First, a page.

Charge sheet: hefty management fees add to escalating costs of real estate in Hong Kong
Fees are set by a property management company hired by the building owner, or the owners’ association
You’ve found a flat and negotiated the lease. Now there’s the matter of the management fee. Fees in Hong Kong are some of the highest in the Asia-Pacific, although some analysts might try to dispute that.
When you’re already paying among the highest housing costs in the world, being asked to shell out an additional sum might seem a bit rich.
Thomas Lam, senior director of property management at Savills, says management fees are reasonable in Hong Kong considering the benefits they provide tenants and landlords.
Expect the management fee to be around 10 per cent of the rental figure.
“Say the rental is HK$100 per square foot – then the management fee will be around HK$10 [per square foot],” Lam says. So just like property prices themselves, what you’ll pay depends on where you live: while the HK$10 benchmark might be the norm for a high-end flat (say on Mount Nicholson for instance), at new developments in Kai Tak, where rentals can be found at about HK$40 per square foot, you’d only be paying HK$4 [per square foot] in management fees.
These fees are not set by the landlord but by a property management company hired by the building owner, or the owners’ association.
The fees go into a trust account and are used to primarily pay staff costs – whose salaries are reviewed every two years in accordance with Hong Kong’s Minimum Wage Ordinance – and other operating expenses.
According to Lam, as a general rule for residential developments 40 per cent of management fees may go to staff costs; about 10 per cent for utilities; 10 per cent for cleaning; and 20 per cent for the clubhouse including staffing, maintenance and facilities maintenance; and 5 per cent for other expenses. The balance covers the manager’s remuneration, a monthly surplus held on behalf of the owners and the reserve of a “sinking” fund to pay for repairs.
“Tenants today mostly like pools, nice clubhouses, and staff on hand to serve them – so they have to be prepared to pay for that from the management fee,” Lam says.
But is there room to negotiate this fee? Generally not, says Joshua Miller, CEO of property agency OKAY.com. If you’re buying or renting a flat, bargaining power of around 5 to 10 per cent below the asking price might be achieved, whereas management fees are fixed and beyond the landlord’s control.
“The market practice is generally to bracket property management costs into the rent paid by the tenant – so property management is included in the monthly rent about 90 per cent of the time,” Miller says. “A few landlords do choose to separate the management fees, though it is not negotiable as it’s still a fixed cost to the landlord.”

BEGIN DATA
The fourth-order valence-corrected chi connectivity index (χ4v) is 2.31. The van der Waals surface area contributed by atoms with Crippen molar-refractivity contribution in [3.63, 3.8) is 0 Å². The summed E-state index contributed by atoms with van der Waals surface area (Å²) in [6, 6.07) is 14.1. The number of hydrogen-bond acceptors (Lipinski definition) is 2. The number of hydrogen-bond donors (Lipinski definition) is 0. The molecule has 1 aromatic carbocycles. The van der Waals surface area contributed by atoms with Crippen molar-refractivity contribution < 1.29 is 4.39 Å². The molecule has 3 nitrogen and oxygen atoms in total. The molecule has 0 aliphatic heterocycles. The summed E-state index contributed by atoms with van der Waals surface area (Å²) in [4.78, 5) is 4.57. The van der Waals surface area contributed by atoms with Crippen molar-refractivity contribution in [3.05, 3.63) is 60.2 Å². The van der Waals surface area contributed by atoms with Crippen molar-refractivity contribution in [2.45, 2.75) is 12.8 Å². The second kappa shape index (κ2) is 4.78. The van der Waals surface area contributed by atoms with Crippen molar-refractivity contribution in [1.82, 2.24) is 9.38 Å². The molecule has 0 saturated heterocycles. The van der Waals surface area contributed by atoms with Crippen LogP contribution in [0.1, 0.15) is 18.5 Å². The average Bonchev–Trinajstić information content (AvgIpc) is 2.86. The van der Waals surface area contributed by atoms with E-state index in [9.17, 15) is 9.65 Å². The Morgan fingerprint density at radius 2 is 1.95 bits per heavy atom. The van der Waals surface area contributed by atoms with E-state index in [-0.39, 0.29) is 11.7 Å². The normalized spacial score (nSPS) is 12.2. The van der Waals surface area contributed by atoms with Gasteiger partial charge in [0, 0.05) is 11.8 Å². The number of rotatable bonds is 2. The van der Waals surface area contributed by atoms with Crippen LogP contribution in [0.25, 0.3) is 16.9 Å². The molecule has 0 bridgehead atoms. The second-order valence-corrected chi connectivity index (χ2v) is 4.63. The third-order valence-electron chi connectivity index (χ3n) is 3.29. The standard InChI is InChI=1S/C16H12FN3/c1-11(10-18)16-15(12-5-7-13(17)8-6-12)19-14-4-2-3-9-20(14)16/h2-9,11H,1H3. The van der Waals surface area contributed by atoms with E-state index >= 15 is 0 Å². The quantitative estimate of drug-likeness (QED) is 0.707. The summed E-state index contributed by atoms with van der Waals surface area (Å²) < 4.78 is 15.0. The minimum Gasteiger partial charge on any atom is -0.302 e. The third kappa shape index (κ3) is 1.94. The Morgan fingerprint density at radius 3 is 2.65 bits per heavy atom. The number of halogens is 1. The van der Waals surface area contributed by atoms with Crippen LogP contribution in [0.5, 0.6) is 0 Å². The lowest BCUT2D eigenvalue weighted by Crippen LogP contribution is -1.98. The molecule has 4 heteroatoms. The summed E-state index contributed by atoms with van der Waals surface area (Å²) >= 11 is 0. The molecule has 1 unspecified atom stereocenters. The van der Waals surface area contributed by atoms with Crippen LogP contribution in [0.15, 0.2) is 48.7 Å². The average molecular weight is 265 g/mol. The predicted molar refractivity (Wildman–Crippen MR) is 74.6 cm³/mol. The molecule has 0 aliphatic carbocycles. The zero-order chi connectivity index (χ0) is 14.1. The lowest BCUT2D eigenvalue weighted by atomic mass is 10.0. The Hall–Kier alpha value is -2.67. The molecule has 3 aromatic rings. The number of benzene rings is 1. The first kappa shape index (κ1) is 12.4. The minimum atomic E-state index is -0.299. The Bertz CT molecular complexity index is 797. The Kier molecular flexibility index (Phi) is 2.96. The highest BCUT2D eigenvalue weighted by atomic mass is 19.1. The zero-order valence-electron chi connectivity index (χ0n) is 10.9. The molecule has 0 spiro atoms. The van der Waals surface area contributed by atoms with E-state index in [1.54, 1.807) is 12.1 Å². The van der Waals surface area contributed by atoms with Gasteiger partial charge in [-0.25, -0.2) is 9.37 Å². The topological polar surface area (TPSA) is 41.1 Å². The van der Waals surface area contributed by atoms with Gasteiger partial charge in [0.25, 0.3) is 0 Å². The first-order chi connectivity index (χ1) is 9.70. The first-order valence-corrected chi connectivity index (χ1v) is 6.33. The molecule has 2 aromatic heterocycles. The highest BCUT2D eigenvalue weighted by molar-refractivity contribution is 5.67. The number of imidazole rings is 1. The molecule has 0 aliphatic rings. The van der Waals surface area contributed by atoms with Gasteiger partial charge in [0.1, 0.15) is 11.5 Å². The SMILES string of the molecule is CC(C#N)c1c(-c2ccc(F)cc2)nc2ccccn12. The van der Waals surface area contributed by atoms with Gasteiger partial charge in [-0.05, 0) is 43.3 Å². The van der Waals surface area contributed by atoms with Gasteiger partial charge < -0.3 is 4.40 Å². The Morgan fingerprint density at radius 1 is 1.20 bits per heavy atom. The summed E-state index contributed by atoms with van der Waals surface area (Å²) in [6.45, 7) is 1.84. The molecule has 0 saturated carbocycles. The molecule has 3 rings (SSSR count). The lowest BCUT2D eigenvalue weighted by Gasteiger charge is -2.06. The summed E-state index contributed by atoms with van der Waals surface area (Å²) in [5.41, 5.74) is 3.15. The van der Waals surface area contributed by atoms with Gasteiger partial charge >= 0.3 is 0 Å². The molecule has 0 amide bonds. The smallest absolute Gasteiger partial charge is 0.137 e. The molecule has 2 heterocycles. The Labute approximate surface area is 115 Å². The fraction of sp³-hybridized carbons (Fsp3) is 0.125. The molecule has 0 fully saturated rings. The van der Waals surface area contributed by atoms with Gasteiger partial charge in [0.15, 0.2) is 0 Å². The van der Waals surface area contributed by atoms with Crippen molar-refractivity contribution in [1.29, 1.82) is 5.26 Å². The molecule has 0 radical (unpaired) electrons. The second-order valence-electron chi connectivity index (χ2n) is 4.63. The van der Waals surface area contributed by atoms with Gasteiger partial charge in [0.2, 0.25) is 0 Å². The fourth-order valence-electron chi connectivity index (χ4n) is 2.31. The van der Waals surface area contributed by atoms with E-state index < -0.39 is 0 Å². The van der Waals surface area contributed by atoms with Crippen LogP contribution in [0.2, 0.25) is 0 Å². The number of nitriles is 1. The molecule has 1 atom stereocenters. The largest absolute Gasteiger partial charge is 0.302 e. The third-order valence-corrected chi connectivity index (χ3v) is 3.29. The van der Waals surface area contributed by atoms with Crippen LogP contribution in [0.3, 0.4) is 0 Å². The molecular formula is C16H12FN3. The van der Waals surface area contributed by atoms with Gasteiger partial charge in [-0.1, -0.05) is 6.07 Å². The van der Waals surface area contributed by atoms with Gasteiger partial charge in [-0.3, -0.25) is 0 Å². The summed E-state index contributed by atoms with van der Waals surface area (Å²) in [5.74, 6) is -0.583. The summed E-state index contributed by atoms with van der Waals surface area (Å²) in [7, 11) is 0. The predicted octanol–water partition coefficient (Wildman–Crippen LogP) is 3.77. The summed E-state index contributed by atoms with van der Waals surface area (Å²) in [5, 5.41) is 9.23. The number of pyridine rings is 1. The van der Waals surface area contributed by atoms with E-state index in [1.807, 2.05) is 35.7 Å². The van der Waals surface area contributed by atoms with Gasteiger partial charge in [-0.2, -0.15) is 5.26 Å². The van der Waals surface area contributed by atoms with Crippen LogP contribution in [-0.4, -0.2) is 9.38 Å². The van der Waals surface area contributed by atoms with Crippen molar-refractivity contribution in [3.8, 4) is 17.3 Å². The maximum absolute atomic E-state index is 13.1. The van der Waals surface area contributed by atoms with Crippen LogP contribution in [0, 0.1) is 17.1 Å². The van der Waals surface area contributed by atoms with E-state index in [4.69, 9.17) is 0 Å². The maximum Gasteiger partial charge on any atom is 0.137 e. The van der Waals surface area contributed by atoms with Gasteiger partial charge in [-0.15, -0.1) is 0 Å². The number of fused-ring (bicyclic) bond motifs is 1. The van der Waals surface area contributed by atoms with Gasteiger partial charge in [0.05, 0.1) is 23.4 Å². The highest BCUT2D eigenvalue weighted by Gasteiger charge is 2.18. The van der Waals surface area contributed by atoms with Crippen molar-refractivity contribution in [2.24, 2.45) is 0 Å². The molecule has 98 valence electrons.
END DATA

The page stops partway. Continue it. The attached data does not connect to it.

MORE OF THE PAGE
Options to pay less are to choose a simpler building which perhaps has only a cleaning/maintenance crew, where the management fee might be as low as 5 per cent, he says. “If there are full time security guards, a front desk, more elevators, common areas and facilities, then the fee is higher relative to the rent – up to approximately 10 per cent.”
Or you can stay in a village house. Some management fee will usually be charged in a village house rental, but this may be marginal compared to developed estates and more ad hoc, Miller says. “There aren’t on-site staff or facilities, but the landlord does need to get contractors in to handle repairs.”
Miller advises that a tenant or buyer should take everything into consideration, including management fees, and look at the overall cost of the property relative to the value – its size, facilities and location – but also areas of potential savings. For example, an in-house gym may avoid the need for outside gym membership. A central location might cut down on monthly transport costs.
“Tenants cannot directly reduce or minimise property management fees as a standalone item – they should consider them a fixed component of the total cost, and weigh up the decision to rent a property on the overall proposition,” Miller says.
But don’t expect that just because Hong Kong flats are getting smaller, the management fee may also shrink.
On the contrary, Lam says that smaller flats in new developments generally have larger community areas, which are costly to maintain, especially in the light of rising wages.
Lam sees one solution as designing buildings for operational efficiency. For instance, instead of a 10-tower development having 10 lobbies, which all need to be staffed, he suggests that one or more lobbies could be shared across the whole estate. More automation – of the car park and main entrance access – could also reduce the impact of rising labour costs.
“Incentives like this could trim the operating expenses including the management fee,” he says. “As a tenant, I’d be happy with that.”